Last February I drove the back roads of Tennessee from 7 am until 7 pm traveling to 5 different farms all with horses with sharp teeth waiting for their routine floating. In the hours that passed between farms I was struck with how rural some parts of this country could be. During the day of traveling, I passed only 2 gas stations and convenient stores. That is unheard of in all the places I travel. Yet for bathroom breaks, it can also become a disaster. Out of necessity, I entered the first store of the two I would see this day. It was a small place not associated with a national chain. As I opened the front door, my lungs were filled with the best fried chicken smell and, as it turned out a short time later, the best tasting fried chicken I have ever eaten in my life.
I sat in my truck’s cab with the winter sun warming the interior as I delighted in the delicious find I had just made. By accident and by luck, I had found a very small piece of the fabric of life in rural America that gets people out and moving on a cold winter’s day. My mind began to think of similar times when luck brought me in front of something special, and for some reason it drifted to a small article about horses I had accidentally found.
A while ago I came across a small study done by Katherine Houpt, VMD who is a professor emeritus at Cornell University Veterinary school that discussed how many times a horse chews in a day. It caught my eye for two reasons. First, I personally know Dr Houpt because I had worked for her as a student when I was at that vet school. Second, I wanted to know everything about horse teeth and I thought this would be interesting.
In life, it is the little things we often overlook that seem to tell a big story. One of Dr Houpt’s specialities was to study those little things in an effort to explain the big story of why horses do what they do. For example, in the early 1980’s as a vet student, I accepted a job with her that had me stay up throughout the night and every hour, I went to several stalls and counted how many foals were awake and nursing their mothers. We had no stall cameras back then, only hungry students trying to get money to put food on the table.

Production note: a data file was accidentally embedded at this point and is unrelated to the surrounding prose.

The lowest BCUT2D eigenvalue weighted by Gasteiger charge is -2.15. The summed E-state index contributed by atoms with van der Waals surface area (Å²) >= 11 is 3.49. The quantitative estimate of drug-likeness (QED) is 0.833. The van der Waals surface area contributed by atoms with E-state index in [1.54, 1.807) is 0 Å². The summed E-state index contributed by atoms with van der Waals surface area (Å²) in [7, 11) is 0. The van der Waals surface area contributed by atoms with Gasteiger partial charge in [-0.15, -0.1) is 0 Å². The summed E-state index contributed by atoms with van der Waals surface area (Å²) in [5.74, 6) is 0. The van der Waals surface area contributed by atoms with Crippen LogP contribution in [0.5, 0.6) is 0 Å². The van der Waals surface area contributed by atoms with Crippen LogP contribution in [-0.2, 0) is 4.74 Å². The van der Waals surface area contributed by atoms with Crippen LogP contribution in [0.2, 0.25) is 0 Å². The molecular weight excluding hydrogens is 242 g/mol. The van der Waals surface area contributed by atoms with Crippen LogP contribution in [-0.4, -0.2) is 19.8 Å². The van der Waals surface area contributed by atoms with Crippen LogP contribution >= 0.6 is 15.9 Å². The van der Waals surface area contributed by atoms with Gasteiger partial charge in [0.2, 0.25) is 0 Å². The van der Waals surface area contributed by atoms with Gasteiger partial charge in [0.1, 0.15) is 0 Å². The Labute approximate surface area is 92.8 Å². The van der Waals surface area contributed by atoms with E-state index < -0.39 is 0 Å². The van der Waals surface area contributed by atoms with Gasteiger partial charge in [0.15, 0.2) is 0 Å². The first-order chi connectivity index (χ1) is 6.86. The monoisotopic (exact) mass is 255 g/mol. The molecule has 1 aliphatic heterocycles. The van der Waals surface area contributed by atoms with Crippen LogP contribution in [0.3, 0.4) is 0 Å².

It was this kind of work Dr Houpt did observing the mundane counting of things about horses that people would take for granted. She then studied the data and presented it for fellow researchers and veterinarians to use. It was easy for me to visualize hungry students with old fashioned hand counters pressing their thumbs down on the lever that advanced the mechanical digital counter every time a horse opened and closed their jaw.
In the paper I had found by her, Dr Houpt’s data said that a horse would chew about 10,000 a day if it was in a stall most of its life while a horse out on pasture would chew about 40,000 times a day. She also made an observation (no proof or conclusions) that she only saw cribbing horses in the 10,000 chews per day group of horses. She left us the data for us to use, but as I chewed slowly the tender and succulent chicken and my mouth opened and closed, I revisited the 25,000 chews per day I have often told horse owners that an average horse chews per day.
Was it possible for a horse to chew that many times?
I first made an assumption that a horse chew lasted about 1 second per chew. I think it is a little slow but for convenience, it was good enough. Then I determined that there are 86,400 seconds in a day (60 x 60 x 24). To get the average number of chews, I added 10,000 and 40,000 and divided by 2 = 25,000. Dividing 25,000 by 86,400 gave me about 29% of the day is spent by the horse chewing. My conclusion was that it was possible.
My chicken was almost gone and I toyed with the thought of going back in for more, or possibly never leaving this town, buying a farm here and having this chicken for lunch every day for the rest of my life. That was quickly replaced with more math.
How many times does a horse chew in 30 days? 750,000 times. How about 6 months? 4.5 million chews. A year? 9 million chews. And all of this was using the average of 25,000 chews per day. What about the 40,000 chews on the high end of the horse turned out around the clock? That horse chews about 46% of the day which again is certainly possible. My calculations determined that these horses chew 1.2 million chews in a month, 7.2 million chews in 6 months, and a whopping 14.4 million chews per year.
Licking my fingers clean of every drop of chicken fat, I came to realize why horses have teeth that continually erupt throughout life with reserve tooth. It is an absolutely genius mechanism for an animal that constantly is chewing. It further explains why horses that are turned out all the time develop sharper edges which counters the often proposed explanation that grass has “natural silicates” that causes the higher ware rate. No, it is because they chew more.
It also answers the observation I have that horses on a liquid diet or on a limited feed intake often only need their teeth floated once a year. They chew less as they slurp their feed like a giant smoothie through a straw. This all makes so much sense. I also became amazed on the amount of movement in the TMJ’s (the joints of the jaw) and how it is a perfect joint able to withstand 14 million chews times 25 years without ever causing a horse to stop chewing.
I went back in to wash my hands and faced the reality that my new found fried chicken heaven would soon be a memory. I also pondered the fact my own dentist had told me that humans chew about 2000 times a day. We chew less in a year than a horse does in a month. Wow! No wonder I drive down the back country roads of states all over this country and file smooth the pain causing sharp points of horses every month of the year. If they ever stop chewing, I will be out of a job.